The crop can thrive on a variety of soils, but is largely grown on red loams and on alluvial loams. The texture of the soil, which account for the major hectarage under senna varies from sandy loam to loam, while the black cotton soils are heavier and more fertile. The average pH ranges from 7 to 8.5.It is very sensitive to water logging. Hence, it is grown only in well-drained soils. Senna requires sunlight for its proper growth. It can be grown in early summer (February - March) or in winter (October - November). North Indian states like Delhi and Gujarat where there is moderate rainfall is reported to be ideal for the luxuriant growth of the plant. Heavy rains and cloudy weather during growth are harmful to the crop. An average rainfall of 25-40 cm. distributed from June to October is sufficient to produce good crop.



The land is ploughed deep and the soil is exposed to sun for 110-115 days to dry out roots of perennial weeds followed by two cross ploughing harrowing and leveling. Farm-yard-manure (FYM) is incorporated into the soil at the time of final cross ploughing. Then the land is laid out into plots of convenient size with irrigation channels.


The seeds have hard and tough seed coat. Soaking seeds for 10-12 hours before sowing was reported to give 100 per cent germination. About 20 kg of seeds is required for one hectare of land. The seeds are broadcasted or preferably sown at 30 cm lines to 30 cm apart and 1.5 to 2.5 cm depth in a well-prepared land. Germination commences on the third day and completed within a fortnight. Before sowing the seeds, the field should be perfectly leveled otherwise it hampers the uniform seed germination.


The first weeding cum hoeing is done at 25-30 days after sowing and second at 75-80 days and third at 110 days to keep the crop free from weeds.



4-5 cart loads (5-10 tonnes) of well rotten FYM per hectare is required.



Senna could be economically grown under rainfed conditions. The crop needs no irrigations except under prolonged drought. However, when it is grown as a semi-irrigated crop then the yield increases considerably. About 5-8 light irrigations are enough to raise a good crop of Senna, however, heavy irrigations are injurious to the crop.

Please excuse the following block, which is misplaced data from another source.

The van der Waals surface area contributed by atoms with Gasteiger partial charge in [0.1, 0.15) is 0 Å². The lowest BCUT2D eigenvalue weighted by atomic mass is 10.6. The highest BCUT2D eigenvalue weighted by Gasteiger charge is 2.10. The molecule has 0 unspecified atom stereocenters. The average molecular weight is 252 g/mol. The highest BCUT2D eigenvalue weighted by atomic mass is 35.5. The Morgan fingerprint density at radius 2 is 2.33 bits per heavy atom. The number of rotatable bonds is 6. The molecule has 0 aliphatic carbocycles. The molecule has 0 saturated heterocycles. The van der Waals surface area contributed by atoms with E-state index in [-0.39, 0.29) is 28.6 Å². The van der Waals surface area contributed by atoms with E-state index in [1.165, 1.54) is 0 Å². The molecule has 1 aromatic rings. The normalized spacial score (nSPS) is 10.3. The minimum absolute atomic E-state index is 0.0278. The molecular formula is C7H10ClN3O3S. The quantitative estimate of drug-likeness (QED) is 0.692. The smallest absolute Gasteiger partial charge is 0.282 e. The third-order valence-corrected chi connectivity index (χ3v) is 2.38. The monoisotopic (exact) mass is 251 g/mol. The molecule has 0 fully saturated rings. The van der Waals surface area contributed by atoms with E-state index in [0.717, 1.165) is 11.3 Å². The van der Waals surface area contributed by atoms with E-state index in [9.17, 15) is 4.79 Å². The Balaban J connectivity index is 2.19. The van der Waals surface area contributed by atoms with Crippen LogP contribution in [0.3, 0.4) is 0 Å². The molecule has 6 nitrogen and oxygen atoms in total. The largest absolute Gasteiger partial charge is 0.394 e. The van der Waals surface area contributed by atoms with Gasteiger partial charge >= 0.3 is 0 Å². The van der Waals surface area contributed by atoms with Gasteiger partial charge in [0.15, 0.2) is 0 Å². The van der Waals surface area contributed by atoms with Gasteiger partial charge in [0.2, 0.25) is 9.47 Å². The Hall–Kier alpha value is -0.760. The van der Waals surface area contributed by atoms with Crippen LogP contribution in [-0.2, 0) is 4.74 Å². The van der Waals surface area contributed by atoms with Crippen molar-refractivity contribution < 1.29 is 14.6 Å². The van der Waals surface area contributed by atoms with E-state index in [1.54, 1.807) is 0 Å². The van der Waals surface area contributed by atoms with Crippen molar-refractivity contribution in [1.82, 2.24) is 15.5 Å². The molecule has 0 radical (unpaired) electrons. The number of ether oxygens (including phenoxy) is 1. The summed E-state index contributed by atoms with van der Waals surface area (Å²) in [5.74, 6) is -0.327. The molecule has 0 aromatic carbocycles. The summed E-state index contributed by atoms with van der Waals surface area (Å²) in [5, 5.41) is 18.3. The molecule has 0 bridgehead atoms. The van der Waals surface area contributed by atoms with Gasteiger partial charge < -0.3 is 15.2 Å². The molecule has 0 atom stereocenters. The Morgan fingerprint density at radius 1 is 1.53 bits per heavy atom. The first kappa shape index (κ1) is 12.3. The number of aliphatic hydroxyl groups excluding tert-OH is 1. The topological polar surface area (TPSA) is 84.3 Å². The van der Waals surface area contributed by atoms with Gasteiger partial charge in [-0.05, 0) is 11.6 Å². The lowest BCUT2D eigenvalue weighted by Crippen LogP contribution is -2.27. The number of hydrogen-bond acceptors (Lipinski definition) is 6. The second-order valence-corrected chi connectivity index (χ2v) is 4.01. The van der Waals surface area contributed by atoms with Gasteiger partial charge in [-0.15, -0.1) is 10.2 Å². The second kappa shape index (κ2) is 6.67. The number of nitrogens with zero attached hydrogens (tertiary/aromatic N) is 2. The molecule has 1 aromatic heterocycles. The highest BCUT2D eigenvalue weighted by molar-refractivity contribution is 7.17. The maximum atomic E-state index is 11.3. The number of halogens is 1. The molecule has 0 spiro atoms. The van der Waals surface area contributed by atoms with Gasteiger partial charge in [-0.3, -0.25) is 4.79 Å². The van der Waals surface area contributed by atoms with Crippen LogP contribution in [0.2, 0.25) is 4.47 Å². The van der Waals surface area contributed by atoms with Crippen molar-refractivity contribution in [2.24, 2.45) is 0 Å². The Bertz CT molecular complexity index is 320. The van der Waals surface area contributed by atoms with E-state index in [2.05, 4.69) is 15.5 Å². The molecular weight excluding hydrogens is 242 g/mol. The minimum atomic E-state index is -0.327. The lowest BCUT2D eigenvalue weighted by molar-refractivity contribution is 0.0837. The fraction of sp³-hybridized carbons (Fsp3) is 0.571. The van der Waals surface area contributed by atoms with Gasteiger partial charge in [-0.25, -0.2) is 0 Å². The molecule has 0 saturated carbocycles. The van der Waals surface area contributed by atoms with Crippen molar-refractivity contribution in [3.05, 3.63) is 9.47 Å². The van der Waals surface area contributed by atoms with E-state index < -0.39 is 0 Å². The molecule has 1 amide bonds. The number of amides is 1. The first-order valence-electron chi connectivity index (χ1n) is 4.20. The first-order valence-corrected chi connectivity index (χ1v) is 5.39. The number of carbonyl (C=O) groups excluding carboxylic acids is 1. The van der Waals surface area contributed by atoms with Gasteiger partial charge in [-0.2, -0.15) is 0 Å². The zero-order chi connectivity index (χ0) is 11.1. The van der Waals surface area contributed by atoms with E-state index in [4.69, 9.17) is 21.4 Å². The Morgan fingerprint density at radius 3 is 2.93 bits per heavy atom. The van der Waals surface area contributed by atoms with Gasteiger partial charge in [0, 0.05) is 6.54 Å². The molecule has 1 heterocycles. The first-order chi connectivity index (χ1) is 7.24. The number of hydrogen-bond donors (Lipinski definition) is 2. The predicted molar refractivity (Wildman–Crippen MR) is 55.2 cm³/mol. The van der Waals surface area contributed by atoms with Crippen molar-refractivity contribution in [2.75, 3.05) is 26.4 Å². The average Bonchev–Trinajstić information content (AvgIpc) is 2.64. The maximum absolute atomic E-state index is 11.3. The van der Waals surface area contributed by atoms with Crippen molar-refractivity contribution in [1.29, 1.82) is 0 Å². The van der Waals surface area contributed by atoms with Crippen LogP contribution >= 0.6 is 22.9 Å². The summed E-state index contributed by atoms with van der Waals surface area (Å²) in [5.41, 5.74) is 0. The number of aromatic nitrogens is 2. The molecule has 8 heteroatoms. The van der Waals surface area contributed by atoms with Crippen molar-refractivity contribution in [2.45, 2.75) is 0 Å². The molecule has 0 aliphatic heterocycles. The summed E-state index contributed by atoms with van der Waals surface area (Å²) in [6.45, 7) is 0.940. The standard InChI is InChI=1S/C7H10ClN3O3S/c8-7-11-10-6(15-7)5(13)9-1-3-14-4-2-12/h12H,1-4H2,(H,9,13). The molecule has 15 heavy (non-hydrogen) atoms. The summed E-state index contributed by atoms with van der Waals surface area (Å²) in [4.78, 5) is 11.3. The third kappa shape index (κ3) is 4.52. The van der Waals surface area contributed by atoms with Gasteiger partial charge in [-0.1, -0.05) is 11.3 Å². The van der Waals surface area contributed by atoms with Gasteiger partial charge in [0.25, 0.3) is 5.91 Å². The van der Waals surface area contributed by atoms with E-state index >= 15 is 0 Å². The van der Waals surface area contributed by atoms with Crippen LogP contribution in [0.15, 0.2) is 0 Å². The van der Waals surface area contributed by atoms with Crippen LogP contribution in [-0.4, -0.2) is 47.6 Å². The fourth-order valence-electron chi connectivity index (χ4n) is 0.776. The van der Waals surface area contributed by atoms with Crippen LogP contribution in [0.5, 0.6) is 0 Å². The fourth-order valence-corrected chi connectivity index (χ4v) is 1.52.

Senna produces foliage containing higher sennosides between 5-90 days, depending upon the total plant growth. Picking of leaves is done by hand so that most of the growing tops are removed during harvest. This also induces the plants to produce more branches which otherwise reduce foliage growth considerably. A second picking is taken at 90-100 days and the third picking between 130-150 days when the entire plants are removed so that the harvested material includes both leaves and pods together. The harvested crop should be spread over open field area in a thin layer to reduce its moisture. Further drying is done in well-ventilated drying sheds. It takes 10-12 days to dry completely in well-ventilated drying sheds. The dried leaves and pods should have light green to greenish yellow color. A rapid mechanical drying at 40° C could also be attempted. The harvested crop is baled under hydraulic pressure and wrapped in gunny bags, for export or domestic consumption.





New glycoside-aloeemodin dianthrone diglucoside from leaves, Anthracene glycoside of rhein and chrysophanic acid, sennosides A & B from pods, Chrysophanol, physcion, aloe-emodin rhein and rheum-emodin isolated from callus culture of cotyledons. Sennosides A, B, C and D, chrysophanol, emodinand physcion isolated. Calcium sennosides A and calcium sennosides B mixture produce dose dependent contraction of rat colon. Sennoside calcium salt was isolated from the senna leaves and seeds. A new isoquinoline derivative- siamin isolated. Anhydrobarakol and cassiachromone isolated from leaves and seeds.


Calcium sennosides A and calcium sennosides B produce dose dependent contraction of rat colon.


Senna gives 15 quintals of dry leaves and 7 quintals of pods per hectare under irrigated and well-managed conditions. The yield under rainfed conditions is about 10 quintals of leaves and 4 quintals of pods.
ECONOMICS (2003)      
Input cost per hectare     Rs. 8,750/-
Out put cost per hectare     Rs. 15,000/-
Net income per hectare     Rs. 6,250/-
(One years)